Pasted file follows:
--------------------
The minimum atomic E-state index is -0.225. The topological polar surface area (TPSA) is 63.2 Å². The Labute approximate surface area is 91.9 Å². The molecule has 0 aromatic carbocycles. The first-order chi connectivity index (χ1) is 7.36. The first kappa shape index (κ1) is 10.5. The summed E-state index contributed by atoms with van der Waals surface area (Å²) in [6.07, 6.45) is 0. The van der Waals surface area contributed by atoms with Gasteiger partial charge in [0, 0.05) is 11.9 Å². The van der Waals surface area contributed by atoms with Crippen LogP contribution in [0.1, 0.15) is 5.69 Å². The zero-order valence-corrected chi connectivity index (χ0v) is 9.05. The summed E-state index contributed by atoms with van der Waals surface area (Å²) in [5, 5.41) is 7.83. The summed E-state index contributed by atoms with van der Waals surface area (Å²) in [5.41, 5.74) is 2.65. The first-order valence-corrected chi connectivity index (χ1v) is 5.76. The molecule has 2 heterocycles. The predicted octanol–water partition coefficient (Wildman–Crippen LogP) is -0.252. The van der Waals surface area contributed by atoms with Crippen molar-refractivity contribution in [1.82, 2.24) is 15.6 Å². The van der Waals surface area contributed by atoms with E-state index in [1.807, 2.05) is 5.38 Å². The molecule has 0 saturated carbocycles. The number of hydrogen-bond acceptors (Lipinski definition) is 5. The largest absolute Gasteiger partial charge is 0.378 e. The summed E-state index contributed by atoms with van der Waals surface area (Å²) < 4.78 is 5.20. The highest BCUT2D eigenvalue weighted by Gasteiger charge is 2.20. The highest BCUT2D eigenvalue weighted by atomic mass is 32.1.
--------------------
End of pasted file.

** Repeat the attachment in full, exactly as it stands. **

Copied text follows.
The minimum atomic E-state index is -0.225. The topological polar surface area (TPSA) is 63.2 Å². The Labute approximate surface area is 91.9 Å². The molecule has 0 aromatic carbocycles. The first-order chi connectivity index (χ1) is 7.36. The first kappa shape index (κ1) is 10.5. The summed E-state index contributed by atoms with van der Waals surface area (Å²) in [6.07, 6.45) is 0. The van der Waals surface area contributed by atoms with Gasteiger partial charge in [0, 0.05) is 11.9 Å². The van der Waals surface area contributed by atoms with Crippen LogP contribution in [0.1, 0.15) is 5.69 Å². The zero-order valence-corrected chi connectivity index (χ0v) is 9.05. The summed E-state index contributed by atoms with van der Waals surface area (Å²) in [5, 5.41) is 7.83. The summed E-state index contributed by atoms with van der Waals surface area (Å²) in [5.41, 5.74) is 2.65. The first-order valence-corrected chi connectivity index (χ1v) is 5.76. The molecule has 2 heterocycles. The predicted octanol–water partition coefficient (Wildman–Crippen LogP) is -0.252. The van der Waals surface area contributed by atoms with Crippen molar-refractivity contribution in [1.82, 2.24) is 15.6 Å². The van der Waals surface area contributed by atoms with E-state index in [1.807, 2.05) is 5.38 Å². The molecule has 0 saturated carbocycles. The number of hydrogen-bond acceptors (Lipinski definition) is 5. The largest absolute Gasteiger partial charge is 0.378 e. The summed E-state index contributed by atoms with van der Waals surface area (Å²) < 4.78 is 5.20. The highest BCUT2D eigenvalue weighted by Gasteiger charge is 2.20. The highest BCUT2D eigenvalue weighted by atomic mass is 32.1.